XML Feeds :: Space News :: Earth News :: War News :: Solar Energy News





FIRE STORM
Over 1,500 tourists evacuated as fires rage in Croatia
Zagreb (AFP) July 23, 2012
A firefighter died and 1,500 tourists were evacuated after forest fires fanned by strong winds broke out on Croatia's Adriatic coast Monday, with the interior minister warning of a "very difficult" scenario. "The situation is very difficult ... we are doing everything possible to protect people's lives and property," Interior Minister Ranko Ostojic told commercial Nova television, as the fir ... read more


FIRE STORM
In Haiti, anger over slum eviction plans

Japan probes claim workers' radiation levels faked

Japan sets compensation for Fukushima evacuees

Japan firm 'told workers to lie about radiation dose'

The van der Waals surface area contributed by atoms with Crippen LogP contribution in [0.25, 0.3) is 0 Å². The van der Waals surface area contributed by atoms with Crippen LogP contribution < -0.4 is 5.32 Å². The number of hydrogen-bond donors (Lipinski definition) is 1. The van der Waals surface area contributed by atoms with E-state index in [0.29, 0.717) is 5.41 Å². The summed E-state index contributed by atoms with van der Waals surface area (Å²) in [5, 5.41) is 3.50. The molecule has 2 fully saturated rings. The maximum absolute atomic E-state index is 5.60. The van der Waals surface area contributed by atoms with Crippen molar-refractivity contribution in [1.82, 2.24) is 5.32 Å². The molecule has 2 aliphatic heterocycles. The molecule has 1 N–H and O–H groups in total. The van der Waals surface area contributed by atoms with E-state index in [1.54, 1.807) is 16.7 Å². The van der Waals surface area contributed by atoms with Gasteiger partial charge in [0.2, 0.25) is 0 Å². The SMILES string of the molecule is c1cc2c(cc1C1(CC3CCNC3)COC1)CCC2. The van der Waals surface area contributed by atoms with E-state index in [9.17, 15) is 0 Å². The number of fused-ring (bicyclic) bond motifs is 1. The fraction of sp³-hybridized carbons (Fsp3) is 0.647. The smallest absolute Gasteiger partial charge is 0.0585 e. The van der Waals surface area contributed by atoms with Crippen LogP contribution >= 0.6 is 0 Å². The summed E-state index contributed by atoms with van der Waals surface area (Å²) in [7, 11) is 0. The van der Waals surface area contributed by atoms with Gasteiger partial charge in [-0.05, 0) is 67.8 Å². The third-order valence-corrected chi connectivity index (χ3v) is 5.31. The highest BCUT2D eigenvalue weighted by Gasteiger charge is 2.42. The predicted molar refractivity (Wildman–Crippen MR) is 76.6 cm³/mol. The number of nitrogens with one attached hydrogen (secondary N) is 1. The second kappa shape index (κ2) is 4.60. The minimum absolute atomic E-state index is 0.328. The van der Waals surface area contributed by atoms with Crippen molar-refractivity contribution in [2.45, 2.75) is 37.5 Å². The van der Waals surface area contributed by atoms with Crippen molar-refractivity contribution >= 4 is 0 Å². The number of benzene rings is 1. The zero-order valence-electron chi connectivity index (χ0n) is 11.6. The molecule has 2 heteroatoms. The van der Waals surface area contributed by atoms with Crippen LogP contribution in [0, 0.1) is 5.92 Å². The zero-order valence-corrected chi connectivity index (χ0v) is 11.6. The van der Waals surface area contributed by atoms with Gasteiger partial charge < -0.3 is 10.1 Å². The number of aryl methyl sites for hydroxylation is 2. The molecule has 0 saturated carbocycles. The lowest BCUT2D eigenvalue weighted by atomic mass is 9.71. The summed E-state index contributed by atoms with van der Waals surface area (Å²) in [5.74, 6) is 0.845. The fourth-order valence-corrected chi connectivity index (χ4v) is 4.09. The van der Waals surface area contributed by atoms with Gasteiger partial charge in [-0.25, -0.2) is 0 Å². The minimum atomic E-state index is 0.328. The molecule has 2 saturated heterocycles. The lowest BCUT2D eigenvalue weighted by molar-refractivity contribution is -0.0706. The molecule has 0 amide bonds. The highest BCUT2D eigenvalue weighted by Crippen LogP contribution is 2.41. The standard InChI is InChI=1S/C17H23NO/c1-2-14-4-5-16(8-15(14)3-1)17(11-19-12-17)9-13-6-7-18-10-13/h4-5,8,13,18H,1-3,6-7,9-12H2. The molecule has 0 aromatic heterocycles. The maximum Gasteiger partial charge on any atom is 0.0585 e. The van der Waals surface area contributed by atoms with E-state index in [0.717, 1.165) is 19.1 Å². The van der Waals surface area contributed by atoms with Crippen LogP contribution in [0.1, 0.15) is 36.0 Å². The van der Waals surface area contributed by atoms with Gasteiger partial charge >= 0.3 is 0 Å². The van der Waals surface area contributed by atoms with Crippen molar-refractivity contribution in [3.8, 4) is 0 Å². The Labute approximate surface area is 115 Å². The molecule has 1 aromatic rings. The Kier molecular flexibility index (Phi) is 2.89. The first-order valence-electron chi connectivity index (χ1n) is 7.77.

FIRE STORM
Cassidian announces passive radar system

Print newspapers alive and kicking in Brazil: editors

Apple profit jumps to $8.8 bn, but below forecasts

GMV Awarded Contract for MEASAT-3b Communications Satellite Control Center

FIRE STORM
Work progresses on Mekong dam?

Artificial jellyfish swims in a heartbeat

Could volcanic eruptions in the south-west Pacific save the Great Barrier Reef?

WWF warns against Croatia, Bosnia hydro plant plans

FIRE STORM
Tropical plankton invade Arctic waters

Satellites see Unprecedented Greenland Ice Sheet Melt

Polar bear evolution tracked climate change

Study: Himalayan glacial melt accelerating

FIRE STORM
Super Bags to thwart rice wastage now available to Filipino farmers

Evolution highly predictable for insects eating toxic plants

Lighting up the plant hormone 'command system'